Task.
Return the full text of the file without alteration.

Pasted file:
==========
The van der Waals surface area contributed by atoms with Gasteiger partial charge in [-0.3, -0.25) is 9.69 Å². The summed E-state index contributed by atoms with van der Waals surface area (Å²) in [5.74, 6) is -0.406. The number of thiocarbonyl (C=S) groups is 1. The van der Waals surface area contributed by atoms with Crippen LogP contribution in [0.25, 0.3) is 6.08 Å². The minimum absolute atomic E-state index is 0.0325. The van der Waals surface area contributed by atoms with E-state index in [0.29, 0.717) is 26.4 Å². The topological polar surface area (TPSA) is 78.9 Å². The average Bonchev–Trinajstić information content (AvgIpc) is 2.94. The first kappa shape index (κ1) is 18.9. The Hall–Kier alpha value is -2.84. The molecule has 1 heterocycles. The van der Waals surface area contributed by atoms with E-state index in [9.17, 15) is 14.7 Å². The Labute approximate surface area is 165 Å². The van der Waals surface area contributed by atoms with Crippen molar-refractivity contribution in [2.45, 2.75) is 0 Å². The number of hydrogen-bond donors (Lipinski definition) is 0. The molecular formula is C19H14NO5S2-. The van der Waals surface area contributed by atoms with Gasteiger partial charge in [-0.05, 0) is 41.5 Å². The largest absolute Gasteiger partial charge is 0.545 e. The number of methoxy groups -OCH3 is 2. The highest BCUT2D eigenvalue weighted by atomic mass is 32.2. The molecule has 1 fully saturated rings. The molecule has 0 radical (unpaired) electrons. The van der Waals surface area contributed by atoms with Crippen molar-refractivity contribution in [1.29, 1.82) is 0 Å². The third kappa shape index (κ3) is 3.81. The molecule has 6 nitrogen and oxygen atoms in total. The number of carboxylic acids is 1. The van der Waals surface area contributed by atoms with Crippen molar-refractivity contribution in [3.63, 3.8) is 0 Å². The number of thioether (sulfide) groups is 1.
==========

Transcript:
The van der Waals surface area contributed by atoms with Gasteiger partial charge in [-0.3, -0.25) is 9.69 Å². The summed E-state index contributed by atoms with van der Waals surface area (Å²) in [5.74, 6) is -0.406. The number of thiocarbonyl (C=S) groups is 1. The van der Waals surface area contributed by atoms with Crippen LogP contribution in [0.25, 0.3) is 6.08 Å². The minimum absolute atomic E-state index is 0.0325. The van der Waals surface area contributed by atoms with E-state index in [0.29, 0.717) is 26.4 Å². The topological polar surface area (TPSA) is 78.9 Å². The average Bonchev–Trinajstić information content (AvgIpc) is 2.94. The first kappa shape index (κ1) is 18.9. The Hall–Kier alpha value is -2.84. The molecule has 1 heterocycles. The van der Waals surface area contributed by atoms with E-state index in [9.17, 15) is 14.7 Å². The Labute approximate surface area is 165 Å². The van der Waals surface area contributed by atoms with Crippen molar-refractivity contribution in [2.45, 2.75) is 0 Å². The number of hydrogen-bond donors (Lipinski definition) is 0. The molecular formula is C19H14NO5S2-. The van der Waals surface area contributed by atoms with Gasteiger partial charge in [-0.05, 0) is 41.5 Å². The largest absolute Gasteiger partial charge is 0.545 e. The number of methoxy groups -OCH3 is 2. The highest BCUT2D eigenvalue weighted by atomic mass is 32.2. The molecule has 1 fully saturated rings. The molecule has 0 radical (unpaired) electrons. The van der Waals surface area contributed by atoms with Crippen molar-refractivity contribution in [1.29, 1.82) is 0 Å². The third kappa shape index (κ3) is 3.81. The molecule has 6 nitrogen and oxygen atoms in total. The number of carboxylic acids is 1. The van der Waals surface area contributed by atoms with Crippen molar-refractivity contribution in [3.63, 3.8) is 0 Å². The number of thioether (sulfide) groups is 1.